Though any New Zealand troops sent to Iraq would be "behind the wire" in training role, they will face significant risk from attacks by Islamic State (Isis) supporters posing as Iraqi soldiers, Prime Minister John Key says.
Mr Key said the prospect of such "green on blue" attacks was the biggest risk New Zealand forces would face in Iraq.
The Government will make a final decision about sending a force of 40 to 100 personnel to aid efforts against Isis in late January or early February next year.
Though Mr Key yesterday ruled out a joint combat force, New Zealand's contribution could be in conjunction with Australia, and made up of trainers and troops to provide security, all operating under an Anzac badge.
Mr Key and Australian Prime Minister Tony Abbott last month discussed a joint force under the Anzac badge as a symbolic gesture to mark the centenary of the Gallipoli landings. The force would be stationed at a yet to be determined base with air access to remove the risk of IED (improvised explosive device) attacks on convoys.
Nevertheless, there was the prospect that Iraqi troops could turn on their New Zealand and Australian trainers.
"That is without doubt a risk", Mr Key said.
"It was a risk that materialised into tragic deaths in Afghanistan and it's something that we'd have to be vigilant about. I can't say to New Zealanders that there's no risk if we send our trainers there, there definitely is, but it's far less risky, I would suggest, than if they were on the front line."
He said there were techniques to reduce that risk including limiting access to weapons on the base and thorough vetting of Iraqi personnel.
This morning he acknowledged that if New Zealand did work with Australia, our troops could serve under Australian commanders.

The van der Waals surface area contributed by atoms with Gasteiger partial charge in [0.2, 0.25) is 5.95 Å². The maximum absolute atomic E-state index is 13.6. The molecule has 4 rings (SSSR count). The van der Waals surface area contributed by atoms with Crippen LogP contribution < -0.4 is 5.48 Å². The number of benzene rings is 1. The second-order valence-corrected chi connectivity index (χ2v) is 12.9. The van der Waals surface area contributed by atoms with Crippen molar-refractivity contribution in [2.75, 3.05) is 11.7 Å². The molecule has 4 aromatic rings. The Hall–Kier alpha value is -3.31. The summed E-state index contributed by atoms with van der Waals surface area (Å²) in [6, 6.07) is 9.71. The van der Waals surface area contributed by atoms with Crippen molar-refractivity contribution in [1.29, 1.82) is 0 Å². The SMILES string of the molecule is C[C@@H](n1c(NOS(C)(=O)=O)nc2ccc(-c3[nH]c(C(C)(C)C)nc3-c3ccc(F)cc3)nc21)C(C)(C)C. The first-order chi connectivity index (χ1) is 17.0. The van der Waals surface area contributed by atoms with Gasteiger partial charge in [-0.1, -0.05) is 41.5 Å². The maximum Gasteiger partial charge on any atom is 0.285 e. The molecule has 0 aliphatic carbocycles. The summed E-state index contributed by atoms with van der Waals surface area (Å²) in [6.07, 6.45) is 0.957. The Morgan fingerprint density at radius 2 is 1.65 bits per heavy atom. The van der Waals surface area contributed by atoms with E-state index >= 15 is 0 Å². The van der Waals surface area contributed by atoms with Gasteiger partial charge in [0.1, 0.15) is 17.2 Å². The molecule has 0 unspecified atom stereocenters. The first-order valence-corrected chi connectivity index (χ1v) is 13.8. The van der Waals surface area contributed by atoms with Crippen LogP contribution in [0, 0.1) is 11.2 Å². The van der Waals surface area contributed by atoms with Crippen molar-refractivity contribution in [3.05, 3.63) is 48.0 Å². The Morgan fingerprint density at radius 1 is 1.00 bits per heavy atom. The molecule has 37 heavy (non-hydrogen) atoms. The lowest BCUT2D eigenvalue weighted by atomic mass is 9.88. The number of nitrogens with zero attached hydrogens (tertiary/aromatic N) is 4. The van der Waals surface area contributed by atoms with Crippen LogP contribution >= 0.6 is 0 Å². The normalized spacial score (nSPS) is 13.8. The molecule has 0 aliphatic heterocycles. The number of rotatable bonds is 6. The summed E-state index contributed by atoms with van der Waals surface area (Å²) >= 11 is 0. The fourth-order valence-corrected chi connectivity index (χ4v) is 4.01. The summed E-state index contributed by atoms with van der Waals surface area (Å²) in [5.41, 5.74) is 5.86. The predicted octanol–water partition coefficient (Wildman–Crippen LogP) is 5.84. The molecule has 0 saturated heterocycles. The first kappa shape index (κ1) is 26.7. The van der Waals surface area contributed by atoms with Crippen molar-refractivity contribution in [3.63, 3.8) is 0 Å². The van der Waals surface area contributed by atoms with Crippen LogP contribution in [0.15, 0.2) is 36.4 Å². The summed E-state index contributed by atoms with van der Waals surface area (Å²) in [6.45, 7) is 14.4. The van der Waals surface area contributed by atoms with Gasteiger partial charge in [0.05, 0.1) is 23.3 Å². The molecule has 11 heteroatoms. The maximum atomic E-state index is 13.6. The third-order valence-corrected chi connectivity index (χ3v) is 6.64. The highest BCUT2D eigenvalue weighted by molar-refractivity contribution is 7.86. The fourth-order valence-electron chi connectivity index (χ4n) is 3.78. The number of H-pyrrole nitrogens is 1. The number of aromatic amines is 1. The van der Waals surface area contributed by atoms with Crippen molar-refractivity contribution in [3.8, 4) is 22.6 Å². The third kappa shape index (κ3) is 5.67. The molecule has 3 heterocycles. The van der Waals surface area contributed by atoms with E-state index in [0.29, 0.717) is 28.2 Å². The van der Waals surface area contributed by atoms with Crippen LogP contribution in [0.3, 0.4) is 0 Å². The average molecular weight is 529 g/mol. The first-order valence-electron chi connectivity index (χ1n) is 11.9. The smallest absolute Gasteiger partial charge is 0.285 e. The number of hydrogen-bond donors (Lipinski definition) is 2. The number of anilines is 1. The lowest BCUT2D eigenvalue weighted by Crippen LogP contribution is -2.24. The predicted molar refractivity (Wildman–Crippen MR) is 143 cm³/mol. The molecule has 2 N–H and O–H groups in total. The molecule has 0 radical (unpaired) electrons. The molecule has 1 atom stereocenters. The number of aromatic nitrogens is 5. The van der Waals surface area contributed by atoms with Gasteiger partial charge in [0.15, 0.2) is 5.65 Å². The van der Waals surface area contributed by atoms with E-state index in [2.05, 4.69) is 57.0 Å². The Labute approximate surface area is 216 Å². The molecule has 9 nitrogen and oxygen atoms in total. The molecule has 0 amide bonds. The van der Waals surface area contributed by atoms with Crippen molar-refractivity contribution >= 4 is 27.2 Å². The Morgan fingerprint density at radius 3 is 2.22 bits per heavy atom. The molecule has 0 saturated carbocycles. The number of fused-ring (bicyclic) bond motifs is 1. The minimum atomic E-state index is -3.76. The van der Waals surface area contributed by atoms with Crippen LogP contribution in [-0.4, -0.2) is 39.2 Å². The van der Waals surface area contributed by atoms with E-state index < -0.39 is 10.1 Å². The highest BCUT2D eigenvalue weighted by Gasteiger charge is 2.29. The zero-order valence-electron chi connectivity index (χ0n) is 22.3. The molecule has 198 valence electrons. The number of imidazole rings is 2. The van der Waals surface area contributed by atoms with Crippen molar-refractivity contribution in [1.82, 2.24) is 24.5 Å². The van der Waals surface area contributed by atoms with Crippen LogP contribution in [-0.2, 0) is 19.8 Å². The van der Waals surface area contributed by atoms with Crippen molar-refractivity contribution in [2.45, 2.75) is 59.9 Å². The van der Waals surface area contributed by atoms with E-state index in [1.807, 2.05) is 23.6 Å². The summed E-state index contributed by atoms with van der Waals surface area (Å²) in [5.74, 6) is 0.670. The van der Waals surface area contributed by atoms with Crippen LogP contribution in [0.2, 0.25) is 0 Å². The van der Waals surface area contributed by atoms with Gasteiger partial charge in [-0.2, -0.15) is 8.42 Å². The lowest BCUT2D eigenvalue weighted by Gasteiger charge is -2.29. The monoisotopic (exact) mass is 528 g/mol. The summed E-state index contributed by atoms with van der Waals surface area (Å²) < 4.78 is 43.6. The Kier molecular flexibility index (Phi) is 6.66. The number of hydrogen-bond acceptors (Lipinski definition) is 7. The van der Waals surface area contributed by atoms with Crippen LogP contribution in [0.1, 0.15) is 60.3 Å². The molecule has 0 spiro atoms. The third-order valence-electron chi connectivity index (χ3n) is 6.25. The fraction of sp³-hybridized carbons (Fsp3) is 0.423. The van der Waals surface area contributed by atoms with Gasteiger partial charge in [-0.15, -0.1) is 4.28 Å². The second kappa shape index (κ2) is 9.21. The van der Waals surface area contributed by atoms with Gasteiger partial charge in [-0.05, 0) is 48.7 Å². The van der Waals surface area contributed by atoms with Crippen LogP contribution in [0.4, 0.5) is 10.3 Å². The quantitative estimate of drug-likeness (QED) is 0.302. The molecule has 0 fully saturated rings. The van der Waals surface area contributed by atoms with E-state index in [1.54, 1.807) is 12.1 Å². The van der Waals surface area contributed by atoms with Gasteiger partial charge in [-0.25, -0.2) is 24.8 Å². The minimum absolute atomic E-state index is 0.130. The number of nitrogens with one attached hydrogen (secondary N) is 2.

"All of those issues would need to be worked out, but in principal we would obviously have to have, if not joint command, very senior leadership. I would have thought it would be joint but we'd have to work our way through it."
Addressing suggestions an Anzac-badged unit Iraq was not appropriate given the history of the name, Mr Key said: "We wouldn't want to do something that was disrespectful".
"I think there would also be a lot of people who would say Australia and New Zealand working collaboratively together in a range of different fields makes sense. Maybe having a badged unit is something that demonstrates the solidarity between Australia and New Zealand."
Defence Minister Gerry Brownlee yesterday confirmed defence personnel had begun training for potential deployment to Iraq.
The Herald understands they include members of the Royal New Zealand Infantry Regiment 1st Battalion's Alpha Company, based at Linton near Palmerston North, as well as engineers and training personnel.
Mr Brownlee said through a spokesman that the Defence Force had begun "some training and preparation on a contingency basis".
"This is required to ensure there is a suitable time to build an effective level of capability should the Government decide to deploy."
Training will focus on areas that cannot be developed to a sufficient level of competence in a short time-frame, such as language and cultural training, and risk mitigation measures. The units involved are those whose capabilities are most likely to be called upon in that environment, should an NZDF deployment take place."